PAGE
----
I LOVE seeing butterflies in a garden. They are always positive signs because they serve a few important roles.
First, like bees, they are pollinators. Second, they are an indicator of environmental health and, third, they are a toxin-free form of pest control, as they love to eat many of the tiny pests that destroy our plants.
They might be small but it turns out butterflies can have a major impact on a garden. This is what a gardener might call the butterfly effect.
Without butterflies, Singapore would not have its many magnificent gardens and its proud reputation as the greenest city in the world. In fact, part of Singapore’s transformation from “Garden City” to “City in a garden” is due to the 305 different types of butterflies found locally.
However, there is another meaning to the term. The butterfly effect is a term used to describe the phenomenon where a minor change in circumstances can cause a large change to the outcome. The phrase, which is associated with Chaos Theory, has recently been used in movies and TV shows to describe what can happen when you take small but significant actions in your life.
I want to relate the butterfly effect to the role of being a leader. I believe it often takes just one small action from a team leader to trigger a huge change in his team’s performance over time. I was reminded of the power of small changes recently when I read a book called Switch by Dan and Chip Heath.
They talk about a programme to change the health of a community that was achieved by asking people to make one small change: to buy low-fat milk instead of full-cream milk.
This change model was highly effective and can be applied to many areas of life. It makes it much easier for people to change because they only have to make one simple decision. However, it is very powerful because that one decision prompts people to think of what other ways they could be improving their health. Once they see how easy it is to make one change they are eager to make more.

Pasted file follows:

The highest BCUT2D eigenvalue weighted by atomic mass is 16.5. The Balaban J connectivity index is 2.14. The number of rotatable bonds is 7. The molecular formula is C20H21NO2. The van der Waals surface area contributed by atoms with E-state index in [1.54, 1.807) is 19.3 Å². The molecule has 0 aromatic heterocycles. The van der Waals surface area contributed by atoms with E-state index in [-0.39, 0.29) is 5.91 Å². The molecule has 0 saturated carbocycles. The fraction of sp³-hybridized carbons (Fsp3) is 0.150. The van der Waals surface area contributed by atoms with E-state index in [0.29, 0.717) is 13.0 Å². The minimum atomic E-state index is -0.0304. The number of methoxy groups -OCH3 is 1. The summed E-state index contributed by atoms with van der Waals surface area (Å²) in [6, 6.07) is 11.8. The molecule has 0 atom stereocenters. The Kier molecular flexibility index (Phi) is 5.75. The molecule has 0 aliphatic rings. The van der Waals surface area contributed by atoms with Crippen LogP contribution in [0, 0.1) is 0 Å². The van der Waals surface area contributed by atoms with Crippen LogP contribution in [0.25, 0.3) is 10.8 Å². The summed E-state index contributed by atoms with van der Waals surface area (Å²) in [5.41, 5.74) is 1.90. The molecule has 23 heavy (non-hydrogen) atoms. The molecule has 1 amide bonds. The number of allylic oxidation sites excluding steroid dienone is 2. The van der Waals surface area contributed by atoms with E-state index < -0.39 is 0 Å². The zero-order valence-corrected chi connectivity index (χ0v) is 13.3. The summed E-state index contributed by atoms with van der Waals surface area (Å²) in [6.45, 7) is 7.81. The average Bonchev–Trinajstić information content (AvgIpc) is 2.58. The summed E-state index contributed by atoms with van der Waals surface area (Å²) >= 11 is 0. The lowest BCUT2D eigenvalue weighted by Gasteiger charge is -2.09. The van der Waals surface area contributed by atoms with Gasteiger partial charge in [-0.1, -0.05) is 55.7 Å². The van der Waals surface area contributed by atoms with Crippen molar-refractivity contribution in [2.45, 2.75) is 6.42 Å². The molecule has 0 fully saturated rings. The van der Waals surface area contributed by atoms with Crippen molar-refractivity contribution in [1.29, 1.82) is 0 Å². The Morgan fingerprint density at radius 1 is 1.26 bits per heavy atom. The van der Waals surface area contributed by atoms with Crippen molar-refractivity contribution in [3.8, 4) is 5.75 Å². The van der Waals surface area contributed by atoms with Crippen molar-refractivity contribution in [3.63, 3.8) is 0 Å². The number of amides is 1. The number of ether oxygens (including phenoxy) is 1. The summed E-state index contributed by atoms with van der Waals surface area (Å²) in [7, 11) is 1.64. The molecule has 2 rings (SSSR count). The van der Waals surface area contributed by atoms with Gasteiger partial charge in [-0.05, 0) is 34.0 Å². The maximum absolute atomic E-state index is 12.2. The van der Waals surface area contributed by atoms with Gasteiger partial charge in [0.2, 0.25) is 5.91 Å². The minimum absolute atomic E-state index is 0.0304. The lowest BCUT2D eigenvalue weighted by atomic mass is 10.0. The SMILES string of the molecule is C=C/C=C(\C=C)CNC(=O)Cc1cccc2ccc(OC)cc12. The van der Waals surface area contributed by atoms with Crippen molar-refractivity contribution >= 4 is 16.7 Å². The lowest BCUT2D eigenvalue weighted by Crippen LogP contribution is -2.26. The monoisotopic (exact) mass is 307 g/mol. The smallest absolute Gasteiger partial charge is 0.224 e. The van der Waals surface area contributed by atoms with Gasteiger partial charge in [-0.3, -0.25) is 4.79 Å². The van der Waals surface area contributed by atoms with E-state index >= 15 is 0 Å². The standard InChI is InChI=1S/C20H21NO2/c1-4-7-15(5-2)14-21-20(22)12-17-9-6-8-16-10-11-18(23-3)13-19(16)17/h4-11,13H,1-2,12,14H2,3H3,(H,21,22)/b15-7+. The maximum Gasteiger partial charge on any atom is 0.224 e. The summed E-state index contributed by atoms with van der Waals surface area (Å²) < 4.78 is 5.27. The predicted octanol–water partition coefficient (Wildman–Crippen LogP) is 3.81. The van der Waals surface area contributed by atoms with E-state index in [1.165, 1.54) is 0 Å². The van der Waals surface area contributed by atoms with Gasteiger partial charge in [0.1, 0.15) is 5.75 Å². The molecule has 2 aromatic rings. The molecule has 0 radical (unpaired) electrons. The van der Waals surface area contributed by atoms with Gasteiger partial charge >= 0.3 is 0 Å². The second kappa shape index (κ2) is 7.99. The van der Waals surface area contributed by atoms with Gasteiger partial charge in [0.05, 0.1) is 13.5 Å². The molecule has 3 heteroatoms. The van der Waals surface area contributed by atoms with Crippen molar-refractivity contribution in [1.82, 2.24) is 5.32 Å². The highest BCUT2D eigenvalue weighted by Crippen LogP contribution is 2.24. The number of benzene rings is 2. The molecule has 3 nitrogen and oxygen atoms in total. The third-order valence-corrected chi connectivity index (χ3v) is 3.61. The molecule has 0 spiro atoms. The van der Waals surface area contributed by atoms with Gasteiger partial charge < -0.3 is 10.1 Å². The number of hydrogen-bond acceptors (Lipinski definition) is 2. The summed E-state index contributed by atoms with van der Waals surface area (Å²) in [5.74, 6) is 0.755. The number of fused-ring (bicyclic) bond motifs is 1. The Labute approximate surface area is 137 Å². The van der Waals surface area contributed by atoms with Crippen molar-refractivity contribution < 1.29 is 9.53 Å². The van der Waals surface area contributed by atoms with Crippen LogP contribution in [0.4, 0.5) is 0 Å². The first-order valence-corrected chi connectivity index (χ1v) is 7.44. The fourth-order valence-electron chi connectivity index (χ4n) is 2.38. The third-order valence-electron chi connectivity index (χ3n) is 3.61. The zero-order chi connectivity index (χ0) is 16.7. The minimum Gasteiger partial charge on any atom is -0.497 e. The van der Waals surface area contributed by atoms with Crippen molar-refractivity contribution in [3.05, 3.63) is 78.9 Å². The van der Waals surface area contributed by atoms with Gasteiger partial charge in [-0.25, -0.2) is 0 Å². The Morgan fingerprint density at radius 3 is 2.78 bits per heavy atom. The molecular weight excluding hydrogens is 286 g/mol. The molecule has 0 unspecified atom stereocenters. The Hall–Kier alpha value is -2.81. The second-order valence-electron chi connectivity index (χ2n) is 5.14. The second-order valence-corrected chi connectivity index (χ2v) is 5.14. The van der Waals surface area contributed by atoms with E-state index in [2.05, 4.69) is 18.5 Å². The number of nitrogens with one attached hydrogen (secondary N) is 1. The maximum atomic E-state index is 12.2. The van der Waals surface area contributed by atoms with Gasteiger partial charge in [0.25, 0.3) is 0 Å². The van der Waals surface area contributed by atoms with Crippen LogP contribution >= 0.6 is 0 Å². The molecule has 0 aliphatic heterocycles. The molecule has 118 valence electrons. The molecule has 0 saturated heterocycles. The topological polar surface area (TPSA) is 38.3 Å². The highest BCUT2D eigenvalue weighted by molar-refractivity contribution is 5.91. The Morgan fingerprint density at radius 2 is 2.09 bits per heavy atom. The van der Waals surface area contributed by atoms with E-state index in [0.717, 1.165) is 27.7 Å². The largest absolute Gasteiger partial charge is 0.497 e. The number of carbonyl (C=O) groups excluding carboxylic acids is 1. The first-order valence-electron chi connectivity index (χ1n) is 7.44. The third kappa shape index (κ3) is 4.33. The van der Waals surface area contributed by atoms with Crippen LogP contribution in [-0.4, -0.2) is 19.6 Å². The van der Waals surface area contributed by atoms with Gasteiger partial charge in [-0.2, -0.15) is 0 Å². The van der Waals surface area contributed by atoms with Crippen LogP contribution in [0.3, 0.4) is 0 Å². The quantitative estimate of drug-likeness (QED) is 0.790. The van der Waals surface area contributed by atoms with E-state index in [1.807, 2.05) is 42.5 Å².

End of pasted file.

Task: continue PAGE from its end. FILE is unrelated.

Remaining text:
Researchers have found that when you overload people with choices or ask them to make multiple changes to their behaviour they respond by doing nothing. The same is true at work when a leader asks their team to change their behaviours.
Instead of starting slowly and getting some small victories, we go on hard and fast trying to maximise our results. This usually has the opposite effect, with team members burning out or change initiatives not “sticking” and people reverting to the old ways.
This is why I encourage people in my programmes to think about the small but important changes they can make in their role. You don’t have to change everything you do to get a result. You just need to know what the right changes are to create the maximum impact. You need to know what your butterfly effect is.
To get you started on this process, here are some small but significant changes you could make with your team that would have a big impact on their performance:
• In your meetings, share one positive thing from the last week;
• Start an ideas board where people can share the tips and tricks they use to make their job easier;
• Encourage your team to learn one new skill each week; and
• Have a five-minute stand-up meeting at the start of each day or shift so everyone knows what is happening.
The next time you are walking in park or garden and see a butterfly, remind yourself of the impact this small creature can have on nature and use this lesson to help you improve your skills as a leader.
Article by Karen Schmidt, an award-winning speaker, workshop leader and facilitator with Training Edge International. She is a frontline leadership expert and describes herself as a workplace gardener who is on a mission to use her workplace gardening philosophy to help grow frontline managers into frontline leaders. For more information, e-mail firstname.lastname@example.org or visit www.trainingedgeasia.com